Looking for a fresh start after nine years of incarceration, Morrice Harper, departs from Syracuse, his home his whole life, to live with his sister Walika in Kannapolis, NC, Fueled by anguish of missing watching his nieces and nephew grow up, Morrice expects to turn his life around, relieving his family of the pain and burden caused by his incarceration.
“I will not go back to Wood Ave. I will not go back to Wood Ave. I will not go back to Wood Ave,” Morrice Harper wrote three times in his ASAT (Alcohol Substance Abuse Training) case plan for relapse triggers. “Wood Ave in Syracuse was my downfall, I grew up there,” he said. Despite his fervor, fate had something else planned. Upon release from Groveland Correctional Facility Morrice moved back to Wood Ave. “It’s funny because now I live on Wood Ave in a whole new city.”
Morrice was born in Syracuse to Olynthia Ann Harper. “I tattooed my mother’s name on my neck. I don’t even remember my mother, but I know if I have a little girl she gonna look just like her.” Olynthia gave her son the nickname “Mann” because of the scowl he had as a baby. The name stuck—to family he is “Mann.”
Olynthia disappeared after dropping Morrice and his sister off at a friend’s house in 1985. Morrice was 18-months-old. Her case remains unsolved. Mann was taken up by a series of strong women—his great grandmother Olivia Hunter, his grandmother Louise “Nanny” Solomon, his aunt Elizabeth Hunter, and finally his sister Walika McArthur. “The women in this family made me tough,” he said. Mann bounced around households—after one loved one passed he moved onto living with the next.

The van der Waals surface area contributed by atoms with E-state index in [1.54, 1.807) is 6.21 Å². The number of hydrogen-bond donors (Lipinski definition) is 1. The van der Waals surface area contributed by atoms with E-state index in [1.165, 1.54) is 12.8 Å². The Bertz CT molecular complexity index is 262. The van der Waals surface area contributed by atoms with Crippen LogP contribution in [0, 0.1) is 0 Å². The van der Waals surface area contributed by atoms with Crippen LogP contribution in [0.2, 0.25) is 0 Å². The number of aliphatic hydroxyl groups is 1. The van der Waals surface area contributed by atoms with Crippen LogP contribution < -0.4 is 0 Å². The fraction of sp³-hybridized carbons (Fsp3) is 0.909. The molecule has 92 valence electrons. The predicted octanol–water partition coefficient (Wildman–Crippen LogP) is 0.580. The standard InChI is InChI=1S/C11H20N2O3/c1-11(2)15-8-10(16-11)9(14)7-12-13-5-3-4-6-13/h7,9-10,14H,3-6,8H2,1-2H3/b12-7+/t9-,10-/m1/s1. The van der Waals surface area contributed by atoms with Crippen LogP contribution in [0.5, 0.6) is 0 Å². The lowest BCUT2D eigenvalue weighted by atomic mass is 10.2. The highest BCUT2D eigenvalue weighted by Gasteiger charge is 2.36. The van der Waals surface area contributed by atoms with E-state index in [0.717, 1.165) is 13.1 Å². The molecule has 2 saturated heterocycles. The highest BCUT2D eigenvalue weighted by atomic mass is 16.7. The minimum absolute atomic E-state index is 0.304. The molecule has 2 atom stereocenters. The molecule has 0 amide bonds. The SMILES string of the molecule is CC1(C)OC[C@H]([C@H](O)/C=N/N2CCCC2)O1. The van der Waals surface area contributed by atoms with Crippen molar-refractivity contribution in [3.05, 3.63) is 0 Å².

Morrice grew up on “Benz Block,” consisting of three streets, Borden, Beard, and Wood Ave, on Syracuse’s South Side where he built a reputation selling drugs. After getting kicked out of Walika’s house for being a poor example to his nieces he opened up a “lab” or drug house on the same block. Morrice earned a new nickname—known in the streets as “Moschino” or “Schino” for short after the luxury Italian fashion line referenced by The Notorious B.I.G. in the song Hypnotize: “I put hoes in NY onto DKNY. Miami, D.C. prefer Versace. All the Philly hoes go with Moschino.”
Schino’s time on the streets was short lived: “I wasn’t even thinking about being shot, stabbed, pistol-whipped. Shit, after being shot I was back on the block the next day.” A series of drug-related arrests starting at age seventeen meant being in and out of prison and lastly, a nine-year sentence for a gang-assault charge that left one person dead.
A study by the U.S. Department of Justice on recidivism finds that five in six state prisoners were arrested at least once during a nine-year period following release (Bureau of Justice Statistics) Morrice is committed to being the 17% that are not. “I’m not going to make a conscious decision that’s going to land me in prison this time. I know I’m belligerent, I know I’m compulsive, but I’ve learned to work on it. I use Oriana, Walika, Ma’Khi, and Jasana as motivation.” Morrice recognized the hardship of incarceration on his family when his niece, Oriana Kyles, wrote a poem about him titled “Miss it (Locked Down).”